(mostly) daily photoblog

When memory knocks on the door of the mind.

I went to Montreal in September and while there I visited the Temple de la Renommee (or Hall of Fame) in the Bell Centre.   The Bell Centre is the home of the Montreal Canadiens.  The Montreal Canadiens are a hockey team…um…they’re THE hockey team.  If you’re around my age (36) and live in Canada, you probably grew up thinking that there were two Canadian teams in the NHL – the Canadiens and the Toronto Maple Leafs.  Oh sure, there were the Winnipeg Jets, the Edmonton Oilers, the Calgary Flames, the Vancouver Canucks, and the Quebec Nordiques, but if you grew up like I did, there were only two real Canadian teams.  And if you liked the Canadiens, you hated the Leafs, and vice versa.

I was raised to believe that God had created the Habs (the Canadiens are nicknamed the Habs, after les Habitants, a name used for the French settlers and farmers from the 17th century) on the eighth day after he rested up.  Presumably, God needed to rest up in order to create the greatest hockey team to ever exist.  I went through a short phase of liking the Leafs, when Wendell Clark played for them.  Being a Saskatchewan boy myself, I felt it necessary to cheer for a local boy.  I think a good part of it, however, was that I needed to piss off my Dad by cheering for his nemesis.  I still loved the Habs, but needed to rebel a little.

As I sat in the theatre in the Hall of Fame at the Bell Centre, watching the history of the Habs, I relived my childhood Saturday nights watching the Habs play the early game at 4:30 on CBC.  Hockey Night in Canada.  I felt tears well up as I remembered my Dad and me sitting together in front of a tiny t.v. set watching Guy Lafleur, Bob Gainey, Guy Carbonneau, Kirk Muller, and Patrick Roy win the 1986 Stanley Cup.  I was a little overwhelmed by the whole situation – I had no idea how much I loved the Habs, how much they had been a part of my psyche until I was there, sitting in a tiny theatre watching a replay of my 12 year old memory of the Habs winning the Cup.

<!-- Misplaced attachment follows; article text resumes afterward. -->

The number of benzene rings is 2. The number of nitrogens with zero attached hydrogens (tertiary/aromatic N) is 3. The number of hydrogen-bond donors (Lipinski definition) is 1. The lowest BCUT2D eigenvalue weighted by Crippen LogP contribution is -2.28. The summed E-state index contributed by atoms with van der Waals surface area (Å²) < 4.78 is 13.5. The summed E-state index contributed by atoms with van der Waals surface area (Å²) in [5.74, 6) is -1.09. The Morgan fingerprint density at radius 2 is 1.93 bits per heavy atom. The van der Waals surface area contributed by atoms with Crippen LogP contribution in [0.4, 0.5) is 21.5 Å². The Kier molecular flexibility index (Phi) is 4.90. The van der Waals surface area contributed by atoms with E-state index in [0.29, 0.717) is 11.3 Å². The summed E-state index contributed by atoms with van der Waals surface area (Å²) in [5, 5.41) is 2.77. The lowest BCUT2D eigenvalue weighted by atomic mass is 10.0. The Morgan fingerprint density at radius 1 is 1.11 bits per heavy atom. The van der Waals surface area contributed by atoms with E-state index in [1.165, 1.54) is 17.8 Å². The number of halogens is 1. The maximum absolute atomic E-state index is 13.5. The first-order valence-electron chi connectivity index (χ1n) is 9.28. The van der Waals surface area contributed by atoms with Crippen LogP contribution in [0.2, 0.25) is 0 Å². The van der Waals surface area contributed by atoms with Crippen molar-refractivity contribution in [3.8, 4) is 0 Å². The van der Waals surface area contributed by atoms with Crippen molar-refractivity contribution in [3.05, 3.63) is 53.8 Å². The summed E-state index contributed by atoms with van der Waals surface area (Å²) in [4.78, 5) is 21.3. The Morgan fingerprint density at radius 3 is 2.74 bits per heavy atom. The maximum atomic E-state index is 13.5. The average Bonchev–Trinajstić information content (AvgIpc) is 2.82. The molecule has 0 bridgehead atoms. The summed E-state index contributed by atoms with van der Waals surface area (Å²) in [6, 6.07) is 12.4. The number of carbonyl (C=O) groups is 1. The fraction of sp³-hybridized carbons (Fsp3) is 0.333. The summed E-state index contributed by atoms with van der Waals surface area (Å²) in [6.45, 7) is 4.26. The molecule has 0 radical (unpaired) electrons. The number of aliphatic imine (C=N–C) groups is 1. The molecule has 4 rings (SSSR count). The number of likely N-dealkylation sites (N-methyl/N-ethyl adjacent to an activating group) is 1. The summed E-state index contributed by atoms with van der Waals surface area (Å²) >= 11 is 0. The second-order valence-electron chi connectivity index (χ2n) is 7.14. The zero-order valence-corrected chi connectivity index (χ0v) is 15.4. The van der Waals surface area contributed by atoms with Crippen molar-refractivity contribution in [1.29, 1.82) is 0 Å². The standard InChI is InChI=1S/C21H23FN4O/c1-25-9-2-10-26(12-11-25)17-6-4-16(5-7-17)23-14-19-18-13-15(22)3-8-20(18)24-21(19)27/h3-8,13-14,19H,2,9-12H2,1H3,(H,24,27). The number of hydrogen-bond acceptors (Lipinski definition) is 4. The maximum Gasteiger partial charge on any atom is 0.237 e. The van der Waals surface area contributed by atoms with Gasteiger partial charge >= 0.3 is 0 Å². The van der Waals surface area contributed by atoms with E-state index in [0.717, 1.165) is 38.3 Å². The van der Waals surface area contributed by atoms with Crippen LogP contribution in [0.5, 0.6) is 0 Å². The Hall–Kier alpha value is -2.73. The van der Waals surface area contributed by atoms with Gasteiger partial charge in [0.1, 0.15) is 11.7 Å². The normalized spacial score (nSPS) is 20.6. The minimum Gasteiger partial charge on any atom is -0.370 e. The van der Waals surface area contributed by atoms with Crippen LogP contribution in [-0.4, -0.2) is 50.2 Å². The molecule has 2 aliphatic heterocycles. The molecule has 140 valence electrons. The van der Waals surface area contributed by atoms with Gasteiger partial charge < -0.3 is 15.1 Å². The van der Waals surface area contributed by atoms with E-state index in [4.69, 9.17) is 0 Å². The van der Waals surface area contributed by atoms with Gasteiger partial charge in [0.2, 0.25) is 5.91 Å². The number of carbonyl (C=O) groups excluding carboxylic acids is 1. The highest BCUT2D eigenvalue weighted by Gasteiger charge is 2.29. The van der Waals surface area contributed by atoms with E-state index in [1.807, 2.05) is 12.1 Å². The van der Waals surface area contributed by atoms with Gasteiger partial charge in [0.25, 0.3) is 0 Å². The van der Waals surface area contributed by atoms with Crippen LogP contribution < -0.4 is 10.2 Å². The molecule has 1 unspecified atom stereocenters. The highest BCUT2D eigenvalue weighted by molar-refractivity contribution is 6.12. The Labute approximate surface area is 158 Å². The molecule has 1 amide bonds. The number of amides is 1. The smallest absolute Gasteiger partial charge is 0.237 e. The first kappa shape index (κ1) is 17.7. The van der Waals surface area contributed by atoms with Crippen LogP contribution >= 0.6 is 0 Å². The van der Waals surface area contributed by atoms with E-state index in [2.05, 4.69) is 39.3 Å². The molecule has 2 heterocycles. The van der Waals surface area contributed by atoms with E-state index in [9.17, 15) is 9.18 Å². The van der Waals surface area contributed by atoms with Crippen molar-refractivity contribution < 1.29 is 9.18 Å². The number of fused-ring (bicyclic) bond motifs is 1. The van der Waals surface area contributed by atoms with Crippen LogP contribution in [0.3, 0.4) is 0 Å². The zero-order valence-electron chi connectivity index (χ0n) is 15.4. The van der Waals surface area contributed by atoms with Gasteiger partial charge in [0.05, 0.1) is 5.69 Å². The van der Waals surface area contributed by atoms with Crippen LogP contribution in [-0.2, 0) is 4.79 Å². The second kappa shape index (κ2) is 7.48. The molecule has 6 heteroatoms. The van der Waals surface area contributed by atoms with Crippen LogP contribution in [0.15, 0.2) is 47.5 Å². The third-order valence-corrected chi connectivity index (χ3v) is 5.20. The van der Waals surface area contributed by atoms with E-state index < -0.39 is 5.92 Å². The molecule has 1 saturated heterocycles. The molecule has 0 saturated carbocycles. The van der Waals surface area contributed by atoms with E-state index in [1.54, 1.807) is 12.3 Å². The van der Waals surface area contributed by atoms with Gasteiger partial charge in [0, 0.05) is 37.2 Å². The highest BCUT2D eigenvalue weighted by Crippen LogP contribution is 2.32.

I called my Dad shortly afterward and we talked a little bit.  I ended up buying him a Jean Beliveau shirt – his favorite player.  I got choked up on the phone and had to cut the call short – I told him it was because I had to move on in the tour, but it was really just that memory had knocked me for a loop.  He’s leaving on a trip to Guatemala tomorrow morning, so I’ll miss watching this season with him – I’ll miss him.  I guess I’ll have to create those memories with my son this year.

The shot above was taken in the Temple and is a mask worn and signed by Ken Dryden in his first season as a Hab in 1971-2.  The marks are from pucks nailing him in the face.  I wonder if that has as much impact as a memory.


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